The Wallet

The Wallet

 

“My escape is to just get in a boat and disappear on the water. ” Carl Hiaasen

Boys of all ages and shapes love the freedom and excitement of a boat ride on a full lake in May.  There is a freedom on the water.  Hair blowing, sunglasses on, the smell of gasoline…all is well at the beginning of summer.

Just a couple of months after my son turned 16, he and a school friend were out on the upper Lake Hartwell in our little blue skiff enjoying those first days of summer break.  Of course, these radiant waters, like the sirens to the Greek sailors of yore, were calling my teen boys to test the parameters of the new Yamaha engine we had just installed.  They had to make and crest waves.  They had to turn donuts.  And, they had to push the ability of the small craft to stay afloat amidst a variety of maneuvers mixed with speed and wind.   Ultimately, what happened next was quite predictable.  They flipped the boat and swamped all the contents.  Paddles and jackets and half consumed water bottles could be seen floating along with a plastic bag and briefly, a hat.  Although stunned, the big boys weren’t injured and were able to right the small boat and return home.

As the adrenaline wore off,  the teens began to work through all the things that were in the boat just minutes before it went asunder.  There were water bottles, food packages, fishing poles and tackle, sunglasses, wallets, and cell phones.

“Oh no!  My wallet was in my pocket!” was the gasp I heard.  “All the gift cards I got from my birthday were in the wallet.”

“Did you have cash in there?”  his dad inquired.

“Maybe $5 – $10 bucks,” was the assessment.

For months, stories were told of the perilous incident.  Various theories surfaced of how the boat flipped, where it happened, and why the boys were able to right the craft.   Everybody  was profoundly grateful that the boys were safe and that the whole business only amounted to  some lost items.  We were thankful God had spared them from their own bad judgments.

And…just as quickly as that fantastic summer-freedom feeling came, it went.  Like the release of water from Hartwell Dam on a sweltering August day, those carefree times were gone.  Summers, Christmases, proms and graduations whirled by in a fast current of ceaseless days.

Then, on a recent December afternoon, a package arrived at our non lake house.   The padded manila envelope was addressed to my oldest, now almost 22.  Home for the holiday, he found the package and opened it.

“Ya’ll come here and see this!” was the call.  The family gathered ’round our kitchen counter while he emptied the contents onto the flat surface.

What took place next was truly astonishing.  Carefully, and with great curiosity, my son opened a flat and dingy rectangular object.  We all stood there gazing, and upon closer inspection, realized what it was!!  A smile of recognition came to my boy’s lips.

“This is my wallet!”  he blasted.  “This is the wallet I lost when we flipped the skiff.”

Sure enough!  It was the wallet of a 16 year old boy, a perfect time capsule of a by-gone era.  The wallet, lost by a boy, was now opened by a man!  The case itself was constructed of grey duct tape.  The contents, although water battered,  were undisturbed:  gift cards, a driver’s license and a library card.  The remnants of a heavily water tattered $5 and $1 bill were displayed along with a few tarnished coins.  And, there was a note.  The note told of how the young finder had seen the wallet near the boat ramp on GA 123 in Toccoa, GA.  She collected the wallet and intended to return it to its owner, but, as often happens, time got the better deal and it ended up in the top drawer of a dresser.  The writer of the note, finding the wallet one morning and realizing it had not been returned, mailed it to my son along with a little sticky note affixed inside:  “Looks like you had a $1 and a $5 in the wallet — Thought I would replace that for you.  Cherish the memory!”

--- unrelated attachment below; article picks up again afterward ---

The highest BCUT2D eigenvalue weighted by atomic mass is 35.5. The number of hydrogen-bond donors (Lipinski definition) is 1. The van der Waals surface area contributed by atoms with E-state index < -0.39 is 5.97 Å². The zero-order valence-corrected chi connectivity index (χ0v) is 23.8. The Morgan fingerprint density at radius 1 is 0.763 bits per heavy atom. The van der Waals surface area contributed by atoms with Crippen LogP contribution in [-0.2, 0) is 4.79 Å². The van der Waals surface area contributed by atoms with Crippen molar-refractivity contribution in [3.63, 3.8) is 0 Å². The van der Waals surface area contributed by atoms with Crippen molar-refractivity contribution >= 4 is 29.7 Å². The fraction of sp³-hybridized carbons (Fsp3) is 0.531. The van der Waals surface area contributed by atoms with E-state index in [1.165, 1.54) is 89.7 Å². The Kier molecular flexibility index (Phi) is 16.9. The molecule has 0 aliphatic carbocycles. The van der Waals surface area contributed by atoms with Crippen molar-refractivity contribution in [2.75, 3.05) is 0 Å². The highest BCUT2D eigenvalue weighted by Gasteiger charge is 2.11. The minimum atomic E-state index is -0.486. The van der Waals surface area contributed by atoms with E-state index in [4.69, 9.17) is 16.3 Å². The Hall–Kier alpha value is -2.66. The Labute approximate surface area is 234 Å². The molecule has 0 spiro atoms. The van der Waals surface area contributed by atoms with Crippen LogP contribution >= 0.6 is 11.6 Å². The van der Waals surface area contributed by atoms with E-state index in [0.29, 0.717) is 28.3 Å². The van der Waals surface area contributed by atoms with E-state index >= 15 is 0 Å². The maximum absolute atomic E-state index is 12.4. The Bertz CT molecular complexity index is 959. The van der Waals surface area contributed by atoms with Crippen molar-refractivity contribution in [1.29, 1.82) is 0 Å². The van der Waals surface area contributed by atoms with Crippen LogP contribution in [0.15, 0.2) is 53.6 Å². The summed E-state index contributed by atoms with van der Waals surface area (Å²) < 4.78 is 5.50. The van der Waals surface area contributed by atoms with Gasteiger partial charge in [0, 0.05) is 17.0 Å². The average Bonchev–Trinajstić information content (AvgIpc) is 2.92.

I was at a loss for words, which is unusual!  What a kind and generous thing to do, return a water-logged, trashed duct-taped wallet to a kid you will likely never meet!!

While my son was contemplating the gift cards, I was struck by the generosity of a person I will never be able to thank!  A person who took the time to be kind!  That can be a rare thing.  But, people are good!  Lake people are good and I will cherish the memory.

We Got the Grad!

We Got the Grad!

There’s a lot of hype associated with getting that perfect graduation picture.   You know, that intense feeling that you need a perfect memory of you with your first born child wearing  his college regalia right after the ceremony.   Throw in some traditions like, “your grandfather had his picture taken from this very spot” or “all graduates take their pictures by the this campus feature” and you have the perfect storm.

It was the morning after my son’s graduation.   All smiles, we approached the quintessential grad photo location on Florida State’s palm studded campus:  Westcott Fountain.   Dozens of happy parents and students were waiting for their “moment” to take a picture with their grad in front of the historic fountain.  Both my husband and I had our pictures taken here some 30 years before.   Of course we would wait forty five minutes in the heat for our perfect picture moment.  This was “what you did!”

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There was plenty of joking and playing around while we waited.  It was a glorious day; that North Florida heat was beating down on the bald and the young.

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I nervously tinkered with my aged camera, checking out my lenses in the sun, working my filters.